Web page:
by Lucy Peckham

That was the name of the seminar I taught/led at the the twenty-fourth annual Last Frontier Theatre Conference in Valdez, Alaska.  My name is Lucy Peckham, and I’m a new member of the TSDCA.  I applied for membership after attending the meeting at USITT in Salt Lake City.  I felt challenged to offer this class by what I heard there.  The withdrawal of the Tony awards sent a ripple of shock and anger that had no problem hitting home with me even here in remote Alaska, and I am thrilled and proud to join TSDCA.

The Last Frontier Theatre Conference is primarily aimed at playwrights, directors and actors.  At this year’s conference, fifty-three brand new plays were selected and presented in the Play Lab, with fifty-two of the playwrights present to hear their plays and receive immediate feedback from the actors cast in the reading, the director of their piece, other theatre professionals and peers.  There were 157 actors reading the roles, and fifteen selected panelists divided up into three groups to hear and lead the comments on the scripts.  The play readings were open to all attendees.  But there is a general lack of input and participation from any designers. It’s as if we expect new playwrights to know what to do with the design elements.

Well, they don’t, and neither do some directors!  I’d like to suggest that, in the interest of job security and fostering understanding, the folks to educate are playwrights and directors.

You will find examples from your own work when you do this, and I hope you do, but here is what I presented to the thirty-six folks who dared come to my class.

I started with a joke you probably all know – but just in case…

What is a play without props called?  Simple.

What is a play where the actors wear their own clothes called?  Frugal.  

What is a play without a set called?  Cheap.  

What is a play without lights called?  Radio.

And then I played an audio clip ofPaul McCartney and Wings’ song“Silly Love Songs,” just the line – “And what’s wrong with that — I’d like to know.”

Before you all gag, I do know that’s hitting them over the head with a sound cue sledgehammer, but the whole bunch of them burst out laughing.  So I got their attention, and then got serious.

I discussed the elements of theatre sound design from a functional standpoint.  First, practical effects needed in the play’s action like phones ringing, a storm happening, radio playing, door slamming. Next are functional effects that set the mood and put the audience at ease like preshow, intermission and walkout music, or move the play ahead like music or effects to cover scene changes, or a passage of time.  Finally, there is the opportunity to leave space for creativity, atmosphere, magic.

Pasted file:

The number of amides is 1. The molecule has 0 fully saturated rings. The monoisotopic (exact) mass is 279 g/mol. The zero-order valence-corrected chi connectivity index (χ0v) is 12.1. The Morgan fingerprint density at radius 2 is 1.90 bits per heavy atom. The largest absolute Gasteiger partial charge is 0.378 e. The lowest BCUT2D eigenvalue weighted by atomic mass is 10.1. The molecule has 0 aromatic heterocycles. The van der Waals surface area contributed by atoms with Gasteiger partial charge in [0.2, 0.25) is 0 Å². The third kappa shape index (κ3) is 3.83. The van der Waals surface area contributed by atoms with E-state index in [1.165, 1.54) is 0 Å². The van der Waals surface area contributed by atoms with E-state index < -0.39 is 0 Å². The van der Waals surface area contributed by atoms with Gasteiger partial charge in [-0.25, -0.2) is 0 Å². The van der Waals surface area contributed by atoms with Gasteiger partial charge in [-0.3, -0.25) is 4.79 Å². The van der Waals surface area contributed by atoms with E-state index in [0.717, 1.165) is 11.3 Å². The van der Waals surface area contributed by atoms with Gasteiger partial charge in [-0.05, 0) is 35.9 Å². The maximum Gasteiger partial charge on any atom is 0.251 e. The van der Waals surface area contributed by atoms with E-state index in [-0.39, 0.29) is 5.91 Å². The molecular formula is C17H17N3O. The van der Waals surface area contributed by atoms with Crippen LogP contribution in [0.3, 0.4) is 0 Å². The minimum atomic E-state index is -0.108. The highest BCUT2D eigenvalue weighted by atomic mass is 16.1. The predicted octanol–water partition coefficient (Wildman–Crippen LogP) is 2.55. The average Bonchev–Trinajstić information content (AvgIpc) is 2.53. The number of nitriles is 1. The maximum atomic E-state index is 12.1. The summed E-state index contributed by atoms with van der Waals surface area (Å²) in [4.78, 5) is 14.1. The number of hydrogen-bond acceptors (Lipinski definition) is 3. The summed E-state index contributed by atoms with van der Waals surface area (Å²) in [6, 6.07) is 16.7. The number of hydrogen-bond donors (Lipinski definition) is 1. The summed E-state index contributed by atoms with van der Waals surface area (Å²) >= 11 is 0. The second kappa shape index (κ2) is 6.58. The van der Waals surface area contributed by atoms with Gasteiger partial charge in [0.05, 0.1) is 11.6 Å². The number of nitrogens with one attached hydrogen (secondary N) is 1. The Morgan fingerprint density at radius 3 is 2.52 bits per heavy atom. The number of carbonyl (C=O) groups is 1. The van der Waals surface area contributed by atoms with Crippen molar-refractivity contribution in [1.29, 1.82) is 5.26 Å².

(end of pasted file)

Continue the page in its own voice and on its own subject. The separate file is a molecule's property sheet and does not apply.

I copied pages out of scripts where the playwright did an excellent job of giving the sound designer/composer the opportunity to do each of these very creatively, and gave them to attendees, so they could see how sound opportunities were written into those scripts.  Then I played music and effects I used or created for those productions.

The three examples I selected are:  Annapurna by Sharr White, for the remarkable four scene breaks in the first five minutes of the play; In the Next Room (or The Vibrator Play), by Sarah Ruhl, for the gift of a character who plays three pieces on the piano in the play that she has “made up,” while everyone stops to listen plus the opportunity to record and create effects from antique vibrators at the Antique Vibrator Museum in San Francisco!;  The Voice of the Prairie, by John Olive, a wonderful story about the arrival/advent of radio in the twenties for the wonderful real sounds, early twentieth century recorded music, and many scene changes across years.

Then I addressed the directors in the room, because all designers are team players.  Though we bring our creativity to the table, the unifying vision comes from the director.  My best work has always been done for directors who push me in a direction I wasn’t expecting (usually off a cliff) and wouldn’t have considered on my own.

The examples I used were productions for which I’ve been designer/composer:

  • Leon Ingulsrud directed The Blue Bear by Luan Schooler and Leon Ingulsrud.  This play is told entirely in flashback.  Leon told me that the quality of memory is not the same as reality, and that he did not want reality, but memory.  Was that ever a joyous challenge for both music and effects!
  • Art Rotch, director of An Iliad, by Lisa Peterson and Denis O’Hare.  Art put me onstage playing my own music as Muse to the Poet, actor Bostin Christopher, telling the story of the last forty days of the Trojan War.
  • Terry Edward Moore, director of MacBeth, by Willliam Shakespeare (duh!) who with his vision of the anti-liturgy, inspired me to compose all the witches’ spells as horrid Gregorian-style chants using the Devil’s Interval, the augmented fourth.  All the myriad sound effects were created live onstage with the help of actors as my foley artists, and the set designer who incorporated every noisy thing I asked for or brought to him into his set design, including a thunder sheet…

I ended the seminar by telling them, playwrights and directors, “Think with your ears.  You don’t have to show everything visually or say everything with a line.  Leave it to pure imagination.  Sound and Music… You can leave space for it.  Make space for it!  Go on!  I dare you!”

To you, all my amazing peers out there, I’m just beginning to understand that our future, our livelihood, the respect and understanding of what we do as art is in our hands.  I hope you seek out opportunities to educate the next generation of playwrights and directors, and the one after that.  I know I will…  Call it “job security!”

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